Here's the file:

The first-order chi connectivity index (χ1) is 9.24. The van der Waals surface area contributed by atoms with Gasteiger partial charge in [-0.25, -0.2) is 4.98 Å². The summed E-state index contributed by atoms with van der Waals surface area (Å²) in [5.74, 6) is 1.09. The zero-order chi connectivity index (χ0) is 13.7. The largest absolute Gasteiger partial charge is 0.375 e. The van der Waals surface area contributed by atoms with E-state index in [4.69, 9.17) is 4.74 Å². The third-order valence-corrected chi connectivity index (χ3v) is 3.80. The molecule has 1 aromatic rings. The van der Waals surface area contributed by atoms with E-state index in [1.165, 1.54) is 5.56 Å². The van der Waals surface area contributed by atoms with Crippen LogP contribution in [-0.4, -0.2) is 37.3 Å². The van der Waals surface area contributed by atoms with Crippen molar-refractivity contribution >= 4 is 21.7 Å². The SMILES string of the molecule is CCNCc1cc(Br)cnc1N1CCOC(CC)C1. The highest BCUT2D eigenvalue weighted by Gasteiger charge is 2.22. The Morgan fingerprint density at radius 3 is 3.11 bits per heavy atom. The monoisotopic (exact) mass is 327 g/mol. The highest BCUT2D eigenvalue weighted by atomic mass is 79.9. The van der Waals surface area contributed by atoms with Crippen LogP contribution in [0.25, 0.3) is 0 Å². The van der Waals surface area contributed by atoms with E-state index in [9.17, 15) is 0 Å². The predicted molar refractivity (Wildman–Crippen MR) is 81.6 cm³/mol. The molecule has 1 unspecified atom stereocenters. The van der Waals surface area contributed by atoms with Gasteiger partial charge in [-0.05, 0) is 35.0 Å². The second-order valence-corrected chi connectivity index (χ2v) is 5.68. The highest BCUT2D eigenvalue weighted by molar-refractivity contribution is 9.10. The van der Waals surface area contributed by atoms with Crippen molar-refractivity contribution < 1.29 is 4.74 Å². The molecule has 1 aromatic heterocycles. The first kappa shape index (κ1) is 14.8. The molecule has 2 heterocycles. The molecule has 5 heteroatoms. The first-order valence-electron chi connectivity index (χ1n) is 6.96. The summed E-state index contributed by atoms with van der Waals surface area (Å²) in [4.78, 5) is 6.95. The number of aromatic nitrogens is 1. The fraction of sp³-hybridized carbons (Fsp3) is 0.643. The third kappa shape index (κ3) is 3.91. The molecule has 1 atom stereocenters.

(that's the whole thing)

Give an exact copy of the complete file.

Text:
The first-order chi connectivity index (χ1) is 9.24. The van der Waals surface area contributed by atoms with Gasteiger partial charge in [-0.25, -0.2) is 4.98 Å². The summed E-state index contributed by atoms with van der Waals surface area (Å²) in [5.74, 6) is 1.09. The zero-order chi connectivity index (χ0) is 13.7. The largest absolute Gasteiger partial charge is 0.375 e. The van der Waals surface area contributed by atoms with E-state index in [4.69, 9.17) is 4.74 Å². The third-order valence-corrected chi connectivity index (χ3v) is 3.80. The molecule has 1 aromatic rings. The van der Waals surface area contributed by atoms with E-state index in [1.165, 1.54) is 5.56 Å². The van der Waals surface area contributed by atoms with Crippen LogP contribution in [-0.4, -0.2) is 37.3 Å². The van der Waals surface area contributed by atoms with Crippen molar-refractivity contribution >= 4 is 21.7 Å². The SMILES string of the molecule is CCNCc1cc(Br)cnc1N1CCOC(CC)C1. The highest BCUT2D eigenvalue weighted by Gasteiger charge is 2.22. The Morgan fingerprint density at radius 3 is 3.11 bits per heavy atom. The monoisotopic (exact) mass is 327 g/mol. The highest BCUT2D eigenvalue weighted by atomic mass is 79.9. The van der Waals surface area contributed by atoms with Crippen LogP contribution in [0.25, 0.3) is 0 Å². The van der Waals surface area contributed by atoms with E-state index in [9.17, 15) is 0 Å². The predicted molar refractivity (Wildman–Crippen MR) is 81.6 cm³/mol. The molecule has 1 unspecified atom stereocenters. The van der Waals surface area contributed by atoms with Gasteiger partial charge in [-0.05, 0) is 35.0 Å². The second-order valence-corrected chi connectivity index (χ2v) is 5.68. The highest BCUT2D eigenvalue weighted by molar-refractivity contribution is 9.10. The van der Waals surface area contributed by atoms with Crippen molar-refractivity contribution < 1.29 is 4.74 Å². The molecule has 1 aromatic heterocycles. The first kappa shape index (κ1) is 14.8. The molecule has 2 heterocycles. The molecule has 5 heteroatoms. The first-order valence-electron chi connectivity index (χ1n) is 6.96. The summed E-state index contributed by atoms with van der Waals surface area (Å²) in [4.78, 5) is 6.95. The number of aromatic nitrogens is 1. The fraction of sp³-hybridized carbons (Fsp3) is 0.643. The third kappa shape index (κ3) is 3.91. The molecule has 1 atom stereocenters.